Wrapchic, the Birmingham based Indian burrito concept, plans to open 60 stores in the UK plus eight internationally by 2020, MCA has learnt.

The 11-strong group, which recently opened its first international store in Dubai, has immediate plans to open eight UK stores in as many months, and is looking for £5 million investment to fund its growth.

Founder Mahesh Raikar told MCA Wrapchic had found a gap in the market for grab and go Indian food, and revealed his ambition to become the Pret A Manger of Indian food.

The group has stores in nine UK cities and will continue its strategy of targeting high footfall, high traffic areas such as shopping centres and services stations, with negotiations ongoing to open in Bluewater and four motorways services this year alone, he said.

Raikar said: “We’ve got an appetite for seven or eight stores in the next eight to nine months.

“Overall we want to open 60 stores by 2020 – plus seven or eight internationally.

“We’re interested in India and New York but it’s still early days and we’re still contemplating. We have to be quite careful about how we spread ourselves.”

With a background running a catering company in his homeland of India, Raikar worked his way up the ranks at foodservice giant Compass Group to become brand manager, before opening the first Wrapchic and production ktichen in Solihul in 2012 with seed investment. 

Wrapchic operates several sites in conjunction with Compass, including Leicester and Coventry universities.

Raikar is now looking for new investment to fund the next phase of growth.

“We’re speaking to key parties and should be able to finalise in the next four or five weeks”, he said.

“Overall we will probably need £5 million, which will fund the entire 60 stores.”

While Mexican style burritos and tacos are the format, Raikar said it was not a fusion as all the flavours were Indian.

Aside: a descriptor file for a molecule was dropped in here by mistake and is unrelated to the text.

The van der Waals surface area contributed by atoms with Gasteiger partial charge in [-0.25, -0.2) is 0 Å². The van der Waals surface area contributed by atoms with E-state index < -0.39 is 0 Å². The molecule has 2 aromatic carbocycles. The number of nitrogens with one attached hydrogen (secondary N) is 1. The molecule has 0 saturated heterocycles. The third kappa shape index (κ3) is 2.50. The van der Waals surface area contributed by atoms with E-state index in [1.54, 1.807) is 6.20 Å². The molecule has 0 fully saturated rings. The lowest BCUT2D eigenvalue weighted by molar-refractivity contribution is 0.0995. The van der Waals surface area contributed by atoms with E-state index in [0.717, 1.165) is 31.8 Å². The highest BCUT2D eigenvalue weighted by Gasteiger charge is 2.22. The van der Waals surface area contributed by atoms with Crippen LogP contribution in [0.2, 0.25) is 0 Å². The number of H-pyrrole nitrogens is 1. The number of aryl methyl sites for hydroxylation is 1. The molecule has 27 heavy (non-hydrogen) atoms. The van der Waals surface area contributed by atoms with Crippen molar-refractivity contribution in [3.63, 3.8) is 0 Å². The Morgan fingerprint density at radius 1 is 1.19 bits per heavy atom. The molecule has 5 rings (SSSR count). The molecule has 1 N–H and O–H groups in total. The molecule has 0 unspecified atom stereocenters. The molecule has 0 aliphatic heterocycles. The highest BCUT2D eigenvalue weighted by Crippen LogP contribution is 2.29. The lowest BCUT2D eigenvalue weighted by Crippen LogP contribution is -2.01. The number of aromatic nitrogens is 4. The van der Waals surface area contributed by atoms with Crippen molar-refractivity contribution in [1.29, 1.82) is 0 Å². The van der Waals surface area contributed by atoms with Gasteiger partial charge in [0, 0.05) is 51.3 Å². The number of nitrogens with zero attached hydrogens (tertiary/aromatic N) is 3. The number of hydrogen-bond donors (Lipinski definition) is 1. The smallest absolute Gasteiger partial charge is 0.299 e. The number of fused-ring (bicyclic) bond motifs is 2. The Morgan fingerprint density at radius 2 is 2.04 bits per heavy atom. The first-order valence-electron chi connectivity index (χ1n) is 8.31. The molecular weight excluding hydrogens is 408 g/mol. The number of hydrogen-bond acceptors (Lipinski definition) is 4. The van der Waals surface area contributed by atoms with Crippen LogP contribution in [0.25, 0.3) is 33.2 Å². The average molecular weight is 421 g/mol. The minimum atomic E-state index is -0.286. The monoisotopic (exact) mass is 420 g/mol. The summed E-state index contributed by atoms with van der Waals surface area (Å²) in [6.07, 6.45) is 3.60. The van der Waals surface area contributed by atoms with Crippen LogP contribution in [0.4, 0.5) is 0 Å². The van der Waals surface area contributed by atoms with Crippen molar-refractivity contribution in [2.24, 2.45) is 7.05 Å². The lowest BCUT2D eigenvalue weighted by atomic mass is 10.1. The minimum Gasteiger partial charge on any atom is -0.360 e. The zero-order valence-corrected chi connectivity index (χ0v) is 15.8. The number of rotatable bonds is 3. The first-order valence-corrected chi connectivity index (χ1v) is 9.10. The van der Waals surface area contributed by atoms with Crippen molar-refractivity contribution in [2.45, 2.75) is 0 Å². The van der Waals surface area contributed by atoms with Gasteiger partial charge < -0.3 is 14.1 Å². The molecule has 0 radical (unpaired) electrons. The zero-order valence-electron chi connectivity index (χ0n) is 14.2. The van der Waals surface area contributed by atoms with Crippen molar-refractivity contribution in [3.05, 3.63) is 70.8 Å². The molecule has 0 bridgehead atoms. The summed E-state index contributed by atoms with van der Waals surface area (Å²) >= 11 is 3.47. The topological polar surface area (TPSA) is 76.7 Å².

“It is an Indianiased version of that format”, he said. “We’re bringing Indian food into a grab and go lunchtime market.

“People are quite comfortable with Indian food but it is usually a weekend, formal, sit down, £20 a head, two-hour experience.

“Unless you go to Pret and have a chicken tikka wrap, you can’t get it in an easy format, so that’s where we’ve been successful.

“Wrapchic is bringing some innovation to the lunchtime market. We are the Indian alternative to Pret and Eat in that respect.”

So far Wrapchic’s expansion has been managed through a combination of franchised and owned stores, but Raikar told MCA the focus would be largely on owned stores going forward.

Raikar’s background at Compass has helped Wrapchic win contracts, while the concept has targeted business people looking for a convenient lunch and alternative to sandwiches.

He said his background in catering and focus on flavour set Wrapchic apart from other lunchtime offers, with a ‘no fry’ policy appealing to increasingly health conscious consumers.

“Indian food in the UK is predominantly commercialised by Bangladeshi and Pakistani communities”, he added. “But the real depth of flavour is in regional cuisines, which with my background in India we’ve been able to bring out.

“We grind our own spices which costs us more than buying it off the shelves, but that’s what gives us the uniqueness and point of difference.”